I read every day, all day long so anything I can do to help me finish faster is considered a blessing. That’s why an infomercial caught my attention the other day. It was for a software program designed to help you read faster and comprehend better. It was just $14.95. “Good deal!” I thought. I was in the middle of cooking dinner so I jotted down the URL and 800 number.
When I had a break, I visited www.eyeq.tv to check out the offer. Just as was repeated over and over on the infomercial, the website posted a free 30-day trial and a price of $14.95. I noticed immediately that the site was not secure so I wasn’t about to enter my personal information or credit card details. I looked around the page to see what else I could find before calling. That’s when I saw it. In little, tiny print.
“After 30-days, will have just 3-easy payments of $83.33 per month.”
Oh give me a break! I fully understand the principle of breaking down a price so it seems more manageable, but nothing – I repeat nothing – on the TV spot said anything about additional payments. In fact, unless you looked closely at the web page, you wouldn’t have noticed the 3 payments of $83.33 there either.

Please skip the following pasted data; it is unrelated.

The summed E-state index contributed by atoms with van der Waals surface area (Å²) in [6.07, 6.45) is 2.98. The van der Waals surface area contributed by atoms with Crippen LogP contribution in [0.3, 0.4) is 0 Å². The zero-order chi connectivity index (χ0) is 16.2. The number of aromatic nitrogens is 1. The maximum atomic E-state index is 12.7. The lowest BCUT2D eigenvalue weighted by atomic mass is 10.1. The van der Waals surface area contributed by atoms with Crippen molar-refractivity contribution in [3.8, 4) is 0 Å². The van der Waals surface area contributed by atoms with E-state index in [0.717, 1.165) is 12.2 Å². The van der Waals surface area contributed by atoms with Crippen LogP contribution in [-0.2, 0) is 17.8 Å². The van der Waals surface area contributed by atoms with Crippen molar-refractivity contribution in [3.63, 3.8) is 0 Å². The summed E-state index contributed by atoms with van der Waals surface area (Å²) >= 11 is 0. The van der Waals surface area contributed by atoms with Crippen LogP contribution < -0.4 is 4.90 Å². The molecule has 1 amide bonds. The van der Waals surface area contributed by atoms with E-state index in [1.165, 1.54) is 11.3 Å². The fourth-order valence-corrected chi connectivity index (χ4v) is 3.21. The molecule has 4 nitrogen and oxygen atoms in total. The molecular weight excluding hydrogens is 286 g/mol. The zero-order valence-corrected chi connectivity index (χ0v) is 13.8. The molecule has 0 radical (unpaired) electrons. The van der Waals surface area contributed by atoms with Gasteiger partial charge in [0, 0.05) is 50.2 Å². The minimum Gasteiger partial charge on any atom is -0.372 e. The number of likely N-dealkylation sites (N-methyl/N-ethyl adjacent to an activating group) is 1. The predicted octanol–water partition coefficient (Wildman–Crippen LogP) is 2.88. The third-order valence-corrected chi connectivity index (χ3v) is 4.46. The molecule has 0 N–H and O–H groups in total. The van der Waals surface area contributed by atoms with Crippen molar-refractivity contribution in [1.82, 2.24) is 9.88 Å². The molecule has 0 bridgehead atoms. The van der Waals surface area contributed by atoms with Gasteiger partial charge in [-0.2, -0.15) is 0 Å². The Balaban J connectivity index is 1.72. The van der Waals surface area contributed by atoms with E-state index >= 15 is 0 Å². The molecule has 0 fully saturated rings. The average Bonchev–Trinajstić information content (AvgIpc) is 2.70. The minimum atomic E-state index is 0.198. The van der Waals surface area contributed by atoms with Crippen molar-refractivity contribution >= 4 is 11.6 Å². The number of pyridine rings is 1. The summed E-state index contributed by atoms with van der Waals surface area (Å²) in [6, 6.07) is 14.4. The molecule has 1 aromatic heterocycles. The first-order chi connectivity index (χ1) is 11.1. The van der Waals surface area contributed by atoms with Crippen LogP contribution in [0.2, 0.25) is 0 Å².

Time-Tested, Proven Marketing Strategies
That Actually Work
A handy checklist set that helps you drive traffic, make more money & spend less time doing it.
I understand that I will also receive weekly articles & videos plus periodic discounts, product notices & more. I can unsubscribe at any time.
In my opinion, this is what gives advertising a bad name.
If you claim your price is $14.95 then sell the product for $14.95. If the product sells for 3 payments of $83.33 then say that’s what the cost is. Trying to trick people is just a juvenile antic that causes elevated rates of return, excessive credit card charge backs and bad reviews.
If tricking them is the only way you can get people to buy your product or service, you need to close your doors today.